Radio for the Community! Spoken Histories From 3ZZZ

Jacob Haweil is a man with a mission. He convenes the Assyrian program at 3ZZZ radio, a cornerstone of Melbourne’s Assyrian community for over 30 years. With pride, Mr. Haweil reflects on his journey which spans continents, languages, and professions, to preserve the Assyrian culture in Australia.

Radio for the Community! Spoken Histories From 3ZZZ highlights the impact that 3ZZZ broadcasters have made to their communities, increasing diversity in community media, benefits of multiculturalism, sacrifices made by new migrants in Australia, and benefits of volunteering in community radio.


Maram Ismail: Welcome to radio for the community spoken histories from 3ZZZ. I’m your host, Maram Ismail. In this podcast, we explore the stories of individuals who have made a lasting impact on their communities. The Assyrian program is a tribute to more than three decades of devoted service to the diverse airwaves of Melbourne. Jacob Haweil, a steadfast figure at 3ZZZ community Radio, has led this program for over two decades. He recalls his journey, which spans continents, languages, and professions, to preserve the Assyrian culture in Australia.

Jacob Haweil: Not just Assyrian, any language. It’s important. I personally speak five languages. It does help when you teach your child your own language.

Maram Ismail: Jacob Haweil is a man with a mission. He convenes the Assyrian program at 3ZZZ radio, a cornerstone of Melbourne’s Assyrian community for over 30 years. With pride, Mr. Haweil reflects on his journey.

Jacob Haweil: The Assyrian program is one of the most popular program that three people run it at the moment. Me and Fiodor Nadjarian, which is originally from Iran, and John Esmalou both of them from Iran. And I’m from Iraq, but we speak Assyrian, all of us, but different dialects.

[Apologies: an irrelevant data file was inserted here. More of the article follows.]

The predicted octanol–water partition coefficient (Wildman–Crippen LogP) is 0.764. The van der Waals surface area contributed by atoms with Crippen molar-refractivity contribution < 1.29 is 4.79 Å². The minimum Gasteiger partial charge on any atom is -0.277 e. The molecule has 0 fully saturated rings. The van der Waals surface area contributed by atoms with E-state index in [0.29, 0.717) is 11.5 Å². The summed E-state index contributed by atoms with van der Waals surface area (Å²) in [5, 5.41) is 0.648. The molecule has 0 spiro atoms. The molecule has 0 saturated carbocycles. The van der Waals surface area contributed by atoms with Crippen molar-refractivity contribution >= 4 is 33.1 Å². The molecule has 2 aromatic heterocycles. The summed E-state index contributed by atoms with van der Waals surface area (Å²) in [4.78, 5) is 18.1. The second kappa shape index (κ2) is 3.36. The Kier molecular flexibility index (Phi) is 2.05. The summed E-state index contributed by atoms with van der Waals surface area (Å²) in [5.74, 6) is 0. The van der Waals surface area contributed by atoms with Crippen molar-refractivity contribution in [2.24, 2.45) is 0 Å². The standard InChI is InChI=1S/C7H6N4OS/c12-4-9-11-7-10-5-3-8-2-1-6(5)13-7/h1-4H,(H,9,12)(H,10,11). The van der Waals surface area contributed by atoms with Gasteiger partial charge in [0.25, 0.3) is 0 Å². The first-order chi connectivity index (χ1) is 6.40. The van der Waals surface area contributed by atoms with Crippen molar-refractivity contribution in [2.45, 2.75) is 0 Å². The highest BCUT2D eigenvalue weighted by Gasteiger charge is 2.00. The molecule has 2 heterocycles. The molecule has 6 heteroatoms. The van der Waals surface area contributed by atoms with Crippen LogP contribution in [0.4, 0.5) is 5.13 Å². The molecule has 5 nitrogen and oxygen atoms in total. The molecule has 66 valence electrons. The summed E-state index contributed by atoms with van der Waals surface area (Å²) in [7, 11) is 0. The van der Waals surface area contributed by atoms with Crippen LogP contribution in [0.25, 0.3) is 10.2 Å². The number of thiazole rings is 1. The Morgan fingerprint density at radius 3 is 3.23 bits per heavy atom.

Maram Ismail: For those that might not know, Assyrian is one of the most ancient languages of the Middle East, going back to the time of ancient Mesopotamia nearly 5000 years ago. Assyrian contains threads of both Akkadian, one of the first written languages in the world, and Aramaic, the language that Jesus spoke. It has also influenced both Hebrew, Arabic, Mongolian, and Uighur languages. The Assyrian program’s roots can be traced back to the beginning of 3ZZZ radio station. It was an open invitation, a call for volunteers to contribute to the community. Mr. Haweil fondly recalls the beginnings.

Jacob Haweil: I was a member and I was a listener always. And, uh, I had a friend of mine still with me Fiodor Nadjarian, he was a panel operator at the time until now he actually does a lot of panel operating with me. He encouraged me. He said, why don’t you come down and help us? And, uh, and I’ve got not many people with me, so, uh, if you can actually inspire me. So, I said, all right, you know, I will come and I promise you, you know, that I will be here. I’ll be coming every week with you, so I did. I came as a listener for a start I was preparing the program at home. I used to give him the, uh, cassette and he used to play it. Then eventually I started broadcasting live. People start liking the program that I was producing at the time. And, you know, when you prepare one hour program, you need about three, four hours to, uh, to organize that with, uh, including songs including news and current affairs and if there is any talkback show. So, uh, I was encouraged actually by community and organizations, Assyrian organizations, to support and keep going with what I started, uh, with the radio at the time. And that’s why actually, I kept going and I had to maintain that, you know, uh, so I don’t remember that I missed, you know, any program apart, if I am, for example, sick or maybe if I’m overseas for a couple of weeks. But always I’ve been thinking of that particular day that I broadcast where I will be there, and I have to prepare everything.